Customer Success Operations Manager:
Operations Managers (CS Ops) work closely with customer success managers (CSM) to optimize internal and external processes. For example, CS Ops may work with the CSM to uncover pitfalls during the onboarding process and develop solutions to fix the issue.
Technical Customer Success Managers:
Works closely with customers and provides technical guidance and expertise on the use of the software. They are often more heavily involved in the onboarding and solution design. Also works closely with CSMs to ensure proper technical guidance and customer support through the customer lifecycle.
An enablement manager (often referred to as a customer education manager) is responsible for ensuring that customers understand how to use your software to realize their goals. This is being done by creating content that can train customers to become experts on your product.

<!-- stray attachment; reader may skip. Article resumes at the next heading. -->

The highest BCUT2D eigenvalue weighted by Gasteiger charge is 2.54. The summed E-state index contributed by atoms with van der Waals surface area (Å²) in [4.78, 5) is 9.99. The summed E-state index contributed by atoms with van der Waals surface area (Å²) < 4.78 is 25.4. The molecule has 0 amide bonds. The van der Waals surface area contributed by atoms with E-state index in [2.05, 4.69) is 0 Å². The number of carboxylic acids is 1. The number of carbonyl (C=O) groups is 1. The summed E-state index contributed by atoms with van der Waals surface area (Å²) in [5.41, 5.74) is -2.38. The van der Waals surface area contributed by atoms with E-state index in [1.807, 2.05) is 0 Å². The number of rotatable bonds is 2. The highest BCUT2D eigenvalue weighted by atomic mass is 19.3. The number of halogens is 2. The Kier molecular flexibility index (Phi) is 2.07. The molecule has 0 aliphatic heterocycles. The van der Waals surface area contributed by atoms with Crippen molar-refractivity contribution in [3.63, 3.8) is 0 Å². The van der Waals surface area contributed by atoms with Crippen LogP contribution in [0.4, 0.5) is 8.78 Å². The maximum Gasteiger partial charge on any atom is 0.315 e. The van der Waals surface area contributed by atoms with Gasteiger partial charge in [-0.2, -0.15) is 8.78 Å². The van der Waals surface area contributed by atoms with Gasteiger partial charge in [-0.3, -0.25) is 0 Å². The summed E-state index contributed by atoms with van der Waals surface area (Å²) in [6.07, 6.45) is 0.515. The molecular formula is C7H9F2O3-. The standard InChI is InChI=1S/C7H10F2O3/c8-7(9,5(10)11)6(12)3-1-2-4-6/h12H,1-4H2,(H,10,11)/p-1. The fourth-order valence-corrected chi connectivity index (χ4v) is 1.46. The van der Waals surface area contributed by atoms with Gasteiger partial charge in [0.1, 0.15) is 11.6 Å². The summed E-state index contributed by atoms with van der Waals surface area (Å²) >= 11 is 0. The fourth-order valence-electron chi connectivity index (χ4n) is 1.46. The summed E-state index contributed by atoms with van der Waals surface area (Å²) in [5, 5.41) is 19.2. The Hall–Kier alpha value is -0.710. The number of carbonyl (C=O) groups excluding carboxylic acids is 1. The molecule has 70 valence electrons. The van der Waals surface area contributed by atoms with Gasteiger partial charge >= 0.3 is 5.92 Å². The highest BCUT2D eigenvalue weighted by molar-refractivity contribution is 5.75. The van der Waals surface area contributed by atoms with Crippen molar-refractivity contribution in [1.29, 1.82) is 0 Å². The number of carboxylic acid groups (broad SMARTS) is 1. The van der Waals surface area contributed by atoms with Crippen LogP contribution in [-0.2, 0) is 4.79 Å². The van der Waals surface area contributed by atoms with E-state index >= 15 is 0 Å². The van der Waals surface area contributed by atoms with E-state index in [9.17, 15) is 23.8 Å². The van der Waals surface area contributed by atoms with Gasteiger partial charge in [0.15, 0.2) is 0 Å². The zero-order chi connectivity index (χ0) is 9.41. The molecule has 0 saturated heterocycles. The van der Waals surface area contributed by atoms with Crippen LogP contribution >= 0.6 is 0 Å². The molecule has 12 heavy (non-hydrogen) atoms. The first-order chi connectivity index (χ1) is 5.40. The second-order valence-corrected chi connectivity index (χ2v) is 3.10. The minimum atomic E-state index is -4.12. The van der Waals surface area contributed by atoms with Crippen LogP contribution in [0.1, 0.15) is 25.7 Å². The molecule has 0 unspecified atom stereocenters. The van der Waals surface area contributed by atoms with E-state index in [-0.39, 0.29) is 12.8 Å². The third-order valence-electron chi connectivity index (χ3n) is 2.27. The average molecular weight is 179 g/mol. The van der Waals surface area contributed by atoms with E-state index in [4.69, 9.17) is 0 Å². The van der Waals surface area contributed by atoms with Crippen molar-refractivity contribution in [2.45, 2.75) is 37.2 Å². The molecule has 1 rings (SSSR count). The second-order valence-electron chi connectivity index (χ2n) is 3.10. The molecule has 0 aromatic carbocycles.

To familiarize yourself with the roles and responsibilities of a CSM, below is a typical customer success job description example. While the roles and responsibilities may vary depending on the product or service, you’ll see a pattern start to emerge.
CSMs are both analytical and highly personable, allowing them to act on data while building trust and displaying empathy for clients issues. Customer success managers also have to be an expert on the product or service. Product expertise is needed to solve customer problems as well as present solutions in the form of an upsell.
These unique requirements set CSMs apart from other roles such as technical support or customer service.